SOD-3, a mitochondrial Fe/Mn superoxide dismutase, uses ROS as a substrate to convert substances that produce cell damage into safer compounds [44]. To explore the contribution of SOD-3 to the health benefits mediated by HT, we applied a SOD-3::GFP reporter strain CF1553 for visualization of SOD-3 expression. The HT-treated group showed a higher intensity of SOD-3::GFP expression than the control group (Figures 5(a) and 5(b)). To further verify whether gene sod-3 was involved with HT-mediated longevity, we measured the lifespan of sod-3 null mutant VC433. Consistent with this result, our results showed that the lifespan extension was completely abolished in the sod-3 mutant strain, revealing a SOD-3-dependent mechanism in HT-mediated longevity (Figure 5(c)). Therefore, we speculated that the intracellular stress alleviation of HT was positively correlated with increased SOD-3 expression, which lowered the intrinsic pressure of the cells to maintain homeostasis [45].

3.7. Effects of HT on the Subcellular Localization of DAF-16 in C. elegans

In C. elegans, the transcription factor DAF-16, the ortholog of mammalian FoxO3a (also known as FKHR-L1), is a key regulator of lifespan as well as resistance to oxidative or heat stress in response to insulin/insulin-like growth factor signaling (IIS) pathway [46]. And sod-3 is a direct downstream gene of daf-16 [44]. To investigate whether daf-16 could play a role in lifespan extension by HT, we investigated the lifespan of HT acting on daf-16 mutants (GR1307). HT failed to extend the lifespan of daf-16 deletion mutants, indicating that DAF-16 might be a key longevity factor in the HT-dependent longevity mechanism (Figure 6(a)). Considering that the nuclear localization of DAF-16 is the essential prerequisite for DAF-16 transcriptional activation [47], we examined the effect of HT on the nuclear localization of DAF-16 by using DAF-16::GFP transgenic worms TJ356. It was found that HT affected the subcellular distribution of DAF-16 and induced translocation of DAF-16 from the cytoplasm to the nucleus (Figures 6(b) and 6(c)). Specifically, HT treatment induced an increase in nuclear and intermediate DAF-16::GFP translocation, especially in nuclear localization from 20% to 57% (Figures 6(b) and 6(c)). Meanwhile, the cytosolic DAF-16::GFP ratio was decreased from 46% to 20% (Figures 6(b) and 6(c)). Therefore, these results collectively suggested that HT-mediated improvement of lifespan and healthspan might be positively linked to the IIS pathway, which might activate the target gene sod-3 by regulating the nuclear localization of DAF-16 in C. elegans.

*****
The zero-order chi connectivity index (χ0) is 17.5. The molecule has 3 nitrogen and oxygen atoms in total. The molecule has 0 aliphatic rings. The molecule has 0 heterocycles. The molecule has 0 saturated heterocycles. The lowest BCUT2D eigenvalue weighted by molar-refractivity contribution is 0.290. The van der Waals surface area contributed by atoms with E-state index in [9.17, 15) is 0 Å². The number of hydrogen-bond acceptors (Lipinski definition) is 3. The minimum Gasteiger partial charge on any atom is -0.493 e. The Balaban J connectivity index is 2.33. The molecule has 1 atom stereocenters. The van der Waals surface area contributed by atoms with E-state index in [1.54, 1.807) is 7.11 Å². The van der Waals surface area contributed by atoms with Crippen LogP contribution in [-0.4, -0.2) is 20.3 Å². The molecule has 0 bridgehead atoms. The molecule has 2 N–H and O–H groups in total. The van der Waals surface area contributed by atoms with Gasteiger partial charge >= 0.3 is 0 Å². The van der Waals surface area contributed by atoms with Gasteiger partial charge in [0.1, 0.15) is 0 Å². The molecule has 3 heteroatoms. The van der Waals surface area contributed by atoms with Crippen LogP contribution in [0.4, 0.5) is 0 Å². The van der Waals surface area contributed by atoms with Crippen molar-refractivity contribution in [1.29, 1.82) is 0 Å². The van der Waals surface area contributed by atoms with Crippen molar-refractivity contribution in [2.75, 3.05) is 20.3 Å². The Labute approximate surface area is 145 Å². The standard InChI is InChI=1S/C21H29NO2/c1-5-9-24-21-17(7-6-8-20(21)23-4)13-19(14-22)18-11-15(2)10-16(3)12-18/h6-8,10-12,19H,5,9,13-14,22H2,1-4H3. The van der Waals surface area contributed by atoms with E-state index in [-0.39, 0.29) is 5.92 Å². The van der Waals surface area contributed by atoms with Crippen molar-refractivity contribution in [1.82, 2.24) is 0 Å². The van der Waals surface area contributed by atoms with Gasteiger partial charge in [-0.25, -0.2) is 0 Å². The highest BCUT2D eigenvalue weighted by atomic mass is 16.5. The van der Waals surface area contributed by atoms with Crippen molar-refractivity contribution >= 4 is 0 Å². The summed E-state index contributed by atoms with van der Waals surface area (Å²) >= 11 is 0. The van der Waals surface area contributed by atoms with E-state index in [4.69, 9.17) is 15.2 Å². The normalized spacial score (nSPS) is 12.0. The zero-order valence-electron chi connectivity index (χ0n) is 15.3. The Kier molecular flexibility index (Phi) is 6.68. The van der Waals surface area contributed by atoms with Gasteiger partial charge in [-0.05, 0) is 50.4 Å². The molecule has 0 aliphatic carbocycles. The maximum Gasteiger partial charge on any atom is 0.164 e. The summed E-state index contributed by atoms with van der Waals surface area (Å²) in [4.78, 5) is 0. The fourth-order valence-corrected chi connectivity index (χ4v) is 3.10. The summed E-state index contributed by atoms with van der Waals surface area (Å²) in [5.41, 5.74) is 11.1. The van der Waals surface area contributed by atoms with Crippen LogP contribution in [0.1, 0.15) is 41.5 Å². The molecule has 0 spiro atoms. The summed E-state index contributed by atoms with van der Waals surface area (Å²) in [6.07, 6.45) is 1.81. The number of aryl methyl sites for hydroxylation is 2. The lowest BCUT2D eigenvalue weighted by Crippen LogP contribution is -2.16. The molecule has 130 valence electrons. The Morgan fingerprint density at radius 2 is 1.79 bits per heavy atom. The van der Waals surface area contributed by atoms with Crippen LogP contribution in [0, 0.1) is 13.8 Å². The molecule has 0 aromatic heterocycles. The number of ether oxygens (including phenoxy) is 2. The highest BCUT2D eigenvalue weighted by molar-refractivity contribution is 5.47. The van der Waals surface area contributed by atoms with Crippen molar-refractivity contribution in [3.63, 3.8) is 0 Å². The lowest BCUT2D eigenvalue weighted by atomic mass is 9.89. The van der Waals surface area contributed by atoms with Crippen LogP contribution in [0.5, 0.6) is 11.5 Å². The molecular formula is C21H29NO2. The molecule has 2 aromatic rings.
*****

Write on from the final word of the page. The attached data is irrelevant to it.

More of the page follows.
4. Conclusion

In this study, we found that 10 mg/ml HT did not produce obvious toxicity to worms, which prolonged lifespan and improved the health of C. elegans without significant damage to physiological function. First, the lifespan was improved by HT without affecting fertility. Meanwhile, the stress resistance and proteotoxicity-induced paralysis were significantly improved. Moreover, HT significantly inhibited the accumulation of lipid and age pigmentation. Finally, we initially elucidated that the HT-mediated health-enhancing effect was positively associated with increased SOD-3 expression and enhanced nuclear translocation of DAF-16 in an IIS-dependent manner. In conclusion, this work provided the first insight into the health promotion role of HT and elucidates its underlying mechanism. Further studies on dietary HT intake in mouse models or humans are worthy of future research.


Aβ:Alzheimer β-amyloid
C. elegans:Caenorhabditis elegans
CI:Chemotaxis index
CK:Control check
E. coli OP50:Escherichia coli strain OP50
IIS:Insulin/insulin-like growth factor signaling
LC-Q-TOF-MS/MS:Liquid chromatography coupled with quadrupole time of flight mass spectrometry
NGM:Nematode growth medium
TIC:Total ion chromatograms
HT:Herbal tea.

Data Availability

The data used to support the findings of this study are included within the article and the supplementary information file.

Ethical Approval

This article does not contain any studies with human or vertebrate animals.

Conflicts of Interest

The authors declare that there are no conflicts of interest.

Authors’ Contributions

CL designed and conducted research, analyzed data, performed statistical analysis, and drafted the manuscript. XZ and CZ conducted research, analyzed data, and performed statistical analysis. YL was responsible for chart making. YC (Yong Cao) conceived the experiment and revised the manuscript. YC (Yunjiao Chen) provided important intellectual contribution, designed and supervised the study, and revised the manuscript. All authors approved the final version of the manuscript.


This research was supported by the National Natural Science Foundation of China (31700501), the Guangdong Innovative and Entrepreneurial Research Team Program (2019ZT08N291), and the Science and Technology Planning Project of Guangzhou (201803010105). We are very grateful to Prof. Qinghua Zhou (Biomedical Translational Research Institute, Jinan University, Guangdong Province, China) for giving the TJ356 transgenic worm and the VC433 and CF1038 mutant strains. The other C. elegans strains were provided by the Caenorhabditis Genetics Center at University of Minnesota.

Supplementary Materials

Figure S1: representative TIC of HT. Table S1: analysis of various chemical constituents in HT. (Supplementary materials)